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Australia shows international leadership in global changes

By Paul Budde - posted Friday, 25 November 2011

Increasingly, developments that are happening globally are affecting Australia. Putting our heads in the sand and pretending that events like the financial crisis in Europe, the political situation in the USA, the developments in China and India, or climate change are all taking place outside Australia is counter-productive.

Fortunately, the majority of Australians are sufficiently well informed to look beyond this and even if we don't fully understand all the implications there is a clear understanding that we cannot run away from both the national and the international challenges that we, as a society, are facing.

Having said this, we believe that it is up to us to find a way around these global challenges at a local level – to try to develop our own strategies and work out our own way forward.


Looking back at the social and economic challenges that the human race has faced in the past it seems that change generally creates opportunity. Previous upheavals have generated much disruption, pain and suffering but every single time, from the prehistoric era on, civilisation has made progress – becoming more prosperous, more knowledgeable, and more able to manage the increasingly complex environments that we live in.

These times will be no different. Within the current context Australia is well positioned to participate positively in helping the world to become a better place – and in some instances we have been able to show leadership, especially in areas where we are relatively less affected by the turmoil.

As a middle economy it is also easier for us to show leadership, since we are not a political or economic threat to others. At the same time, over the last few decades Australia has shown more maturity in its international position and its role in the world. Being isolated geographically we have historically tended to be rather parochial in our international activities; but now, in an increasingly connected digital world, this is changing and we feel more comfortable and confident in taking up a position on many of the issues the world is facing.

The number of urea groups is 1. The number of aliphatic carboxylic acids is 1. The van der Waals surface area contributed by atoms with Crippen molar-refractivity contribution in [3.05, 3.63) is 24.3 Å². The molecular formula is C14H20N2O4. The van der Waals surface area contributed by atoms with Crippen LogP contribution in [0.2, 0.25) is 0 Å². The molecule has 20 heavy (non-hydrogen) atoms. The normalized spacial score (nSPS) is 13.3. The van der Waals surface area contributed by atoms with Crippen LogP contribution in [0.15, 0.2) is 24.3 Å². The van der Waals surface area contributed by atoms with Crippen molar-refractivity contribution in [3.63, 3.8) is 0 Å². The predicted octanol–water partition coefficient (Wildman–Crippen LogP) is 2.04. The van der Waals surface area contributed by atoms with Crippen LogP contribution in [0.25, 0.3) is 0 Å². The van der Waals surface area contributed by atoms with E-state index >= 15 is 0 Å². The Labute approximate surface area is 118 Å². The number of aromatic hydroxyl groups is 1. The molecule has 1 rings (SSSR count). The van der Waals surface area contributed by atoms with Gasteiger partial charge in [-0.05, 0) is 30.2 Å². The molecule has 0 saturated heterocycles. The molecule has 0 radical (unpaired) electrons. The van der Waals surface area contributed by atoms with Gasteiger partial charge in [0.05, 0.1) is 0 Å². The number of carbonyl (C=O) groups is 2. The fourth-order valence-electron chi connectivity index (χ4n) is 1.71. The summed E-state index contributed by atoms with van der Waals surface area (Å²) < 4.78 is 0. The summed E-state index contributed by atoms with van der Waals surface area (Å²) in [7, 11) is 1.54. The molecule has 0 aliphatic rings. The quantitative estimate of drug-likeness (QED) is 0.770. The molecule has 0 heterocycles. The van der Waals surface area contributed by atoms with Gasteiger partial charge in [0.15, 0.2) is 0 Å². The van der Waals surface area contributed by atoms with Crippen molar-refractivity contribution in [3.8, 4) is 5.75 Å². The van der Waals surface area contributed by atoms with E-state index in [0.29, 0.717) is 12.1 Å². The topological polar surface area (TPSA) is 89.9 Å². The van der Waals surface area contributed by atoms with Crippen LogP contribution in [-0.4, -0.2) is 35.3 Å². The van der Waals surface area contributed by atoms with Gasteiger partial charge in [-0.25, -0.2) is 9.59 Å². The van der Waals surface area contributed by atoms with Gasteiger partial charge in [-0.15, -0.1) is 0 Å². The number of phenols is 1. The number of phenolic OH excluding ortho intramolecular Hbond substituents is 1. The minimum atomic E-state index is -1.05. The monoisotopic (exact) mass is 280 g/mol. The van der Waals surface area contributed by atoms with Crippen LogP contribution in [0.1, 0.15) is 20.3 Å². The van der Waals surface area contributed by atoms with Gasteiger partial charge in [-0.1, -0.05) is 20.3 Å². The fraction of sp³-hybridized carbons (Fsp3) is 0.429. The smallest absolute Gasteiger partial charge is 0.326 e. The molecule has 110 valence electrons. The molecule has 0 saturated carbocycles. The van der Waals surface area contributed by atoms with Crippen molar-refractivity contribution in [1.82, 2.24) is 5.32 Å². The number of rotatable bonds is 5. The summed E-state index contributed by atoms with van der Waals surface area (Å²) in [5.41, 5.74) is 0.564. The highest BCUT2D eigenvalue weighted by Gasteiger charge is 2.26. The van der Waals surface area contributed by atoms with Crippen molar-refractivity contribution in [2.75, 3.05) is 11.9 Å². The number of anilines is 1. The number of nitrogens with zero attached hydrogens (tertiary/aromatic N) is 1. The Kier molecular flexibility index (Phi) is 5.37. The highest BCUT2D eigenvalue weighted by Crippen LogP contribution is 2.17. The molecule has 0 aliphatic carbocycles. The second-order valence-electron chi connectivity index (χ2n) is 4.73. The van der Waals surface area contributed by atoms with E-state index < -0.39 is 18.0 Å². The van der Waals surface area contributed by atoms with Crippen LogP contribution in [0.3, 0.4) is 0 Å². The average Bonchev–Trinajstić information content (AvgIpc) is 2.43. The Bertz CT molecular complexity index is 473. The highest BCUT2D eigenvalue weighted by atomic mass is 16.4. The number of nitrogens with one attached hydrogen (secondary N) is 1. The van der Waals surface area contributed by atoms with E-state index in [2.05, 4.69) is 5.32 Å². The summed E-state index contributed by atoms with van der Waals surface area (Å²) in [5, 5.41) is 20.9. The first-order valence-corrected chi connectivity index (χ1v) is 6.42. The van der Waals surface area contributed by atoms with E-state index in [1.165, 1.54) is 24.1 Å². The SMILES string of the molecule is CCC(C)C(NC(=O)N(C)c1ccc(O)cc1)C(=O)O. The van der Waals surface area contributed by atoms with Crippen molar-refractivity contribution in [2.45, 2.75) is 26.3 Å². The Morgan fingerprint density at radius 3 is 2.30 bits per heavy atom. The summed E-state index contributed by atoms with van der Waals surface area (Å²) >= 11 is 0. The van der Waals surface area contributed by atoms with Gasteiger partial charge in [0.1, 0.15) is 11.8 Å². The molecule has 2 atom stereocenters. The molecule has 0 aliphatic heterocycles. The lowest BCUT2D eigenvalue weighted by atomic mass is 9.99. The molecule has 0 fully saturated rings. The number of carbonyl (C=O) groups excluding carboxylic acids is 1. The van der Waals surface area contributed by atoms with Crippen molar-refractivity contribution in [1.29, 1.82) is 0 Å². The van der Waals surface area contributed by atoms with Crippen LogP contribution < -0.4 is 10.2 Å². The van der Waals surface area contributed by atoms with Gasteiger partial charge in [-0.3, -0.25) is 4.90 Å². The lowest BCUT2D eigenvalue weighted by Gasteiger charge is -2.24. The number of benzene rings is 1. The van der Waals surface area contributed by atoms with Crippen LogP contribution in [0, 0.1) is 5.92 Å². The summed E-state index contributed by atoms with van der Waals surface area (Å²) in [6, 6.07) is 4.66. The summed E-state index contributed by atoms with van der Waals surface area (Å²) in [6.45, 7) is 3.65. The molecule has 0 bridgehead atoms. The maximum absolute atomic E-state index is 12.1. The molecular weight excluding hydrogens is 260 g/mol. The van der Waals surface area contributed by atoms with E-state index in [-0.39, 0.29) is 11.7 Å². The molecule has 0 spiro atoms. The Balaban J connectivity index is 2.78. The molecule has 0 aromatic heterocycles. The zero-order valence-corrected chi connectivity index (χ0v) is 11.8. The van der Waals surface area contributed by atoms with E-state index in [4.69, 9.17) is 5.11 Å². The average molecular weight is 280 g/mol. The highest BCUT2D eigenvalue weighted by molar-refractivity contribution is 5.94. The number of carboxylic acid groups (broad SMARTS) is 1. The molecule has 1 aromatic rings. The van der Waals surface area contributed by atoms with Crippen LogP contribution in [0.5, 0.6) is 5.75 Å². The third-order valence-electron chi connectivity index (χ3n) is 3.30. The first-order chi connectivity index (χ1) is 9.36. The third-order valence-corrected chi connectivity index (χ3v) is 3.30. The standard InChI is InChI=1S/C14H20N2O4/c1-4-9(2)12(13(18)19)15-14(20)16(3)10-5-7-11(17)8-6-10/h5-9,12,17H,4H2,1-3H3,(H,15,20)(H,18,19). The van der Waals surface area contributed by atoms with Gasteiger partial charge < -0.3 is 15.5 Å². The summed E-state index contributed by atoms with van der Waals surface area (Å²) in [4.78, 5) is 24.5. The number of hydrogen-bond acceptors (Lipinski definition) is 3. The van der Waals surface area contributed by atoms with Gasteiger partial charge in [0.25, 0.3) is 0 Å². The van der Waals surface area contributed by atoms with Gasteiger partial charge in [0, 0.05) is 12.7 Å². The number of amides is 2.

Some of the bold initiatives that Australia has taken over the last few years are in general supported by its people. Look at the signing of the Kyoto Protocol, our leadership at the Copenhagen Climate Change Conference in 2009, the national broadband network and the carbon tax. We might squabble over the details, but citizens intuitively see all of these issues as important, visionary and of strategic importance to the country.

Australia and the UN Broadband Commissions

Today Australia's international leadership is evident in an area in which it has previously rarely featured – ICT.


While we have had, and still have, very innovative individual companies operating in this space government leadership has hardly ever played a part.

The vision of the NBN (linked to trans-sector policies in which the NBN is seen as utilities-based infrastructure that allows for affordable and innovative use of it for e-health, e-education, e-commerce, smart grids, digital media and so on) first attracted the interest of the Obama Administration and subsequently of the UN (the ITU and UNESCO). This led to the formation of the UN Broadband Commission for Digital Development.

The 58 commissioners involved in this international body are among the world's top leaders in business, ICT, government and international organisations. They all accept the trans-sector concept that was first envisaged and implemented in Australia. The commission launched its targets to all the UN member companies, highlighting the perspective of access to high-speed broadband as a human right.

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About the Author

Paul Budde derives income from consulting to the telcommunications industry as in independent adviser. He has no shareholdings in the sector.

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